those preferred vendors
were no longer allowed.

In my lifetime, there were
massive shortages of everything

and the state imposes so many regulations

that at the carnival all you could get

was some bad beer and wake
up with a massive hangover.

But times are changing, and I wondered,

who is shaping the new street food memories

for thousands of Cubans?

On the plaza, the party's getting started.

The plaza has no
computers or fancy controllers,

just improvised systems made by locals.

For Felito, this is turning out to be

his biggest night of the year.

But then the unthinkable happens.

A power outage in the vendor section.

Word comes that the electric company

can not fix the problem
until the carnival is over.

Power outages are not new to us.

When I was growing up we had so many

that we stopped keeping track.

Since nobody had generators or gas,

we only counted the few
hours we did have power,

calling them alumbrones,

brief moments of illumination.

We could hear the chanting, the cheering,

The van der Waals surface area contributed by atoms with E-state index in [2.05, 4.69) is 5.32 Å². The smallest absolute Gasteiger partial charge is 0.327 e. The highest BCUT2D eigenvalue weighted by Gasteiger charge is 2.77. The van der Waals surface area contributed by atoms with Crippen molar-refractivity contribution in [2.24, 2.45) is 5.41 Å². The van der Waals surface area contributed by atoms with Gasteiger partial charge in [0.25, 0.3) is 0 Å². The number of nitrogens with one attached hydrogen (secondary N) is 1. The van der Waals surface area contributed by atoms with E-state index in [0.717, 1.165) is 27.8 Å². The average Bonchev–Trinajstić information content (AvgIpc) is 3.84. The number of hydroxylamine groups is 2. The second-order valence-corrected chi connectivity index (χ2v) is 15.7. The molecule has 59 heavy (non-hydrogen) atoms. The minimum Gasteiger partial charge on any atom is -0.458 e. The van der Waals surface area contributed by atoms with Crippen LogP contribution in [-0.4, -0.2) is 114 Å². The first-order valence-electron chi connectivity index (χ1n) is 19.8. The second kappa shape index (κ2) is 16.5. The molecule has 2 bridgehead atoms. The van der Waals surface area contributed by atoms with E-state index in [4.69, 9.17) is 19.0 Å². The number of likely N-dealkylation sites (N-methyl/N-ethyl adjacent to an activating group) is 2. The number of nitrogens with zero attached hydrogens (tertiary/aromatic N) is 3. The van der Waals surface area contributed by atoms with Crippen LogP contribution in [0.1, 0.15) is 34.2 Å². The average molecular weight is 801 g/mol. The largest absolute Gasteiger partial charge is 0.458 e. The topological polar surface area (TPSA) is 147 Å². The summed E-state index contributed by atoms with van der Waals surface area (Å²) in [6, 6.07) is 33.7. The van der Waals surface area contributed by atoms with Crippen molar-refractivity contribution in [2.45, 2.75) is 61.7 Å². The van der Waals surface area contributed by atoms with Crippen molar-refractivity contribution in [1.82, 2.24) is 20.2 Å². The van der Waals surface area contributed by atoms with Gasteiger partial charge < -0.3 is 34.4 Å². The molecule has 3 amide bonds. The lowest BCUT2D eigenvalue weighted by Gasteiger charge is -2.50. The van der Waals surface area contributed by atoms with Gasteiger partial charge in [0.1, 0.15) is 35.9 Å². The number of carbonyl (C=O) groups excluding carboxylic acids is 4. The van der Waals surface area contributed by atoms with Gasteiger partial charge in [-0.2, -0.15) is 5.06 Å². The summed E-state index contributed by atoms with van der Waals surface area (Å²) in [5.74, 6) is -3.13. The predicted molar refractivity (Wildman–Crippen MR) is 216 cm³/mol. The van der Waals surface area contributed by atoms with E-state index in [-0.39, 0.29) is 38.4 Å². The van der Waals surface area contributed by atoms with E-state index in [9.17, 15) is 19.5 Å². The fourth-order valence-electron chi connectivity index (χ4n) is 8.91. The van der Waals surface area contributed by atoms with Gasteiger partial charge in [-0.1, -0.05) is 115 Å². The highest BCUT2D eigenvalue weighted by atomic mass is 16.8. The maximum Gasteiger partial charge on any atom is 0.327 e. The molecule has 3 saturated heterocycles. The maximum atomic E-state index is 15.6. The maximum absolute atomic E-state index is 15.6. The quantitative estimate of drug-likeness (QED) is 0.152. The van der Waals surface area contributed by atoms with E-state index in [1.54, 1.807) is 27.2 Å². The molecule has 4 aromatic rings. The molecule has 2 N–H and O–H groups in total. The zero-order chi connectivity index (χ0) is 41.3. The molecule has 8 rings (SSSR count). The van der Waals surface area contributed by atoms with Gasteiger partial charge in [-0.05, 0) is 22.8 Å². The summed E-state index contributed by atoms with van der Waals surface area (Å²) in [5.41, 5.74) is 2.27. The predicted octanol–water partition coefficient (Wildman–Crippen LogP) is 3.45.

and the fireworks in the distance.

The party was not going to stop.

For Felito, his main
vault meter is just cut.

You can smell the smoked meats,

the crispy fried chicken,

and the rosca de reyes from far away.

Like a jazz band leader,

Felito runs every detail of his kitchen.

The carnival is now going at full speed.

For almost two centuries,

the town has been divided into two clans,

El Carmen and El Salvador.

On this night, the
competition for the best show

will be fierce.

The townspeople of
Remedios spend an entire year

preparing for this showdown.

They set aside all political views

and work together for the same goal.

This is something that is
not common in the island.

All of the handmade costumes,